TV Guide Magazine's Scores

  • Movies
  • TV
For 5,174 reviews, this publication has graded:
  • 48% higher than the average critic
  • 3% same as the average critic
  • 49% lower than the average critic
On average, this publication grades 2.4 points lower than other critics. (0-100 point scale)
Average Movie review score: 59
Highest review score: 100 Roman Holiday
Lowest review score: 0 The Hottie & the Nottie
Score distribution:
5,174 movie reviews
    • 77 Metascore
    • 25 Critic Score
    Bad teen film unredeemed by aspirations toward significance.
  1. None of this is any more fun as it sounds -- the cancer ward scenes are truly disturbing -- but to be fair, writer/director Lone Scherfeg (the first woman to make a Dogme 95 film) manages some black-humored laughs.
  2. The relentlessly self-congratulatory tone is oppressive.
  3. This stage-bound farce could easily be an American sitcom: It's all slamming doors, eavesdropping and stupid miscommunications, garnished with a heavy-handed helping of comedy of humiliation.
    • 70 Metascore
    • 30 Reviewed by
      Ken Fox
    The screenplay just isn't funny: Most jokes fall flat and just lie there in a pool of their own sick. And while Zwigoff's deadpan pacing was perfect for the wry, sophisticated humor of "Ghost World," here it's a comedy killer; that extra beat after each new outrage is just long enough for viewers to realize just how sad and disturbing it all is.
    • 69 Metascore
    • 30 Reviewed by
      Ken Fox
    If it's all supposed to be in fun, why does it feel so much like an insult?
  4. The films of writer/director Francis Veber are a bracing reminder that French comedies can be every bit as broad, unsophisticated and cliched as their American counterparts.
  5. Insipid, formulaic and suitable for the dumbed-down sensibilities of lowest-common-denominator couch potatoes.
    • 65 Metascore
    • 25 Critic Score
    We never get a real sense of what made these recordings so different or revolutionary. Part of the problem is that re-recorded versions of songs by the actors were used in the film, with vastly mixed results that never match the ferocity and excitement of the original tracks.
  6. Toback quickly reveals himself as an insufferable, opinionated blowhard who pontificates shamelessly about the art of the cinema while indulging his own obsessions on film.
  7. Played for Maverick-like comedy, the film might have coasted on Harris and Mortensen's dialogue. But played straight it's both dull and preposterous.
  8. The loose, rambling conversations that substitute for action might be more interesting if any of the characters were capable of real introspection. But they're so shallow and distracted they can't even manage sustained navel-gazing, which makes their so-called relationships profoundly uninteresting.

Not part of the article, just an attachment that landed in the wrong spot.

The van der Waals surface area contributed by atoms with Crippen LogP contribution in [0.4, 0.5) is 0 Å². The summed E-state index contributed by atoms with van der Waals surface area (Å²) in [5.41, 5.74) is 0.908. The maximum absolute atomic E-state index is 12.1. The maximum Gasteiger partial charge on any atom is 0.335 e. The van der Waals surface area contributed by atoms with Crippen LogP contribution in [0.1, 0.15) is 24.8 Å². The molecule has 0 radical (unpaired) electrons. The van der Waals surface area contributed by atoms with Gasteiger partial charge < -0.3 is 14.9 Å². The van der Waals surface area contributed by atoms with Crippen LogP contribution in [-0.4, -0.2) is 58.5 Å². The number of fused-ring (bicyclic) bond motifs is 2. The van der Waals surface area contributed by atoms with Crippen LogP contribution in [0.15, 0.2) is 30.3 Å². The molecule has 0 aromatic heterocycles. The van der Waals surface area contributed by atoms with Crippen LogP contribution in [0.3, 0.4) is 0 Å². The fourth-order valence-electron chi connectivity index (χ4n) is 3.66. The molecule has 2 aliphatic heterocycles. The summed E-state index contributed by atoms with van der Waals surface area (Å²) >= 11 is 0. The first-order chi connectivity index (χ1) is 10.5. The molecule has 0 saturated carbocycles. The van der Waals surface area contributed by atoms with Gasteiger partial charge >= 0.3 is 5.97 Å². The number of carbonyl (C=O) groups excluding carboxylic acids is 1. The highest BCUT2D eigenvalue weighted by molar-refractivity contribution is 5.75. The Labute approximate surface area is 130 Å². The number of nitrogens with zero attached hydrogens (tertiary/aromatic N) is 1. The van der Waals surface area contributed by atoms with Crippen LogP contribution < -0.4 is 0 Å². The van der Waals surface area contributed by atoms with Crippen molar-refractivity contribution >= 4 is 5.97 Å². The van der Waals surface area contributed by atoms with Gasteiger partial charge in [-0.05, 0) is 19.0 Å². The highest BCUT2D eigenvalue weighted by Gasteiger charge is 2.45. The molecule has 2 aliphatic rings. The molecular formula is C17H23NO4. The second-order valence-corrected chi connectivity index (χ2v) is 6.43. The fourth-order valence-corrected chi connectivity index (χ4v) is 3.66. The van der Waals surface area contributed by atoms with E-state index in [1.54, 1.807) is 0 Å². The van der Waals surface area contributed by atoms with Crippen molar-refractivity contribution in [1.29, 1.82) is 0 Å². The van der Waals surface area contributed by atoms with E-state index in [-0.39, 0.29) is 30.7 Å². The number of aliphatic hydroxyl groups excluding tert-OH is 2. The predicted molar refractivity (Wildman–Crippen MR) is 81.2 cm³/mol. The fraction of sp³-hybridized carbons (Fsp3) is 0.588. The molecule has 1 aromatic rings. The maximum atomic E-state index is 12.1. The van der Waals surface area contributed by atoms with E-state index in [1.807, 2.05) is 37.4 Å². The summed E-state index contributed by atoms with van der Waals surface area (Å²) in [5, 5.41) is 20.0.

9. The willowy Danes' rich, melancholy characterization is sown in a barren field of snippy attitude and too-cool posturing, and the film's disingenuous air of bittersweet chic becomes deeply tiresome long before it's over.
    • 62 Metascore
    • 38 Critic Score
    This cliche-riddled picture was the directorial debut of veteran cinematographer Michael Chapman, who took no risks in his first time out.
  10. This limp, forgettable fluff is as preachy and heavy-handed as the "Goofus and Gallant" cartoons that a generation of children far less media-savvy than today's recognized as ham-fisted lessons in good behavior masquerading as funny strips.
  11. A stale rehash of Woody Allen-style "he's a neurotic Jew, she's a flaky shiksa" gags.
    • 61 Metascore
    • 38 Critic Score
    Plummer's fearlessness is awesome -- just try to imagine another actress willing to bare so much bony flesh wrapped in clanking chains -- but her character is nevertheless a ranting bore.
  12. Numbingly predictable.
  13. Even generally sympathetic adults may eventually find their minds wandering, if only because of the characters' continual, annoying hopping; being vegetables, they have no legs, you see.
  14. A lovely soundtrack by Irish balladeers the Saw Doctors can't make up for the rest of this belabored labor of love.
  15. Though Keaton is convincing as a smarmy narcissist who secretly thinks he deserves to fail because writing plays isn't REAL work, he's also thoroughly unlikable -- a problematic trait in a protagonist.
  16. If not precisely charismatic, Statham brings authentic athleticism and a certain cheeky presence to his lightly written role.
  17. A self-consciously arty ensemble piece that's alternately exploitative, implausible and cliche ridden.
  18. A leaden, tone-deaf remake of the 1955 Ealing comedy starring Alec Guinness, the Coen brothers' painfully unfunny rehash hinges on the duel of wits between five larcenous oddballs and one sweet but strong-willed old lady.
    • 56 Metascore
    • 38 Critic Score
    Ghostbusters II is such a lazy effort that the formula machinery is laid bare for all to see. It suffers from writing that is obvious, sloppy, and unimaginative.
    • 56 Metascore
    • 38 Critic Score
    Derivative and utterly implausible, ERASER is big-budget action filmmaking at its dullest.
    • 56 Metascore
    • 38 Reviewed by
      Ken Fox
    It's hard to believe this shoddy, dishonest mess is Clark's sixth feature film, and not the unpromising debut of a rank amateur.
  19. An excruciating series of gags aimed at kids old enough to think it's funny when a grown-up acts like a small child.
    • 56 Metascore
    • 38 Reviewed by
      Ken Fox
    More cheerful misogyny from writer-director Henry Jaglom.
    • 55 Metascore
    • 38 Critic Score
    Herman fails to journey beyond the surface-level realities of his central perspective, which makes his film feel half-developed and poorly conceived, and drives it into sensationalism.

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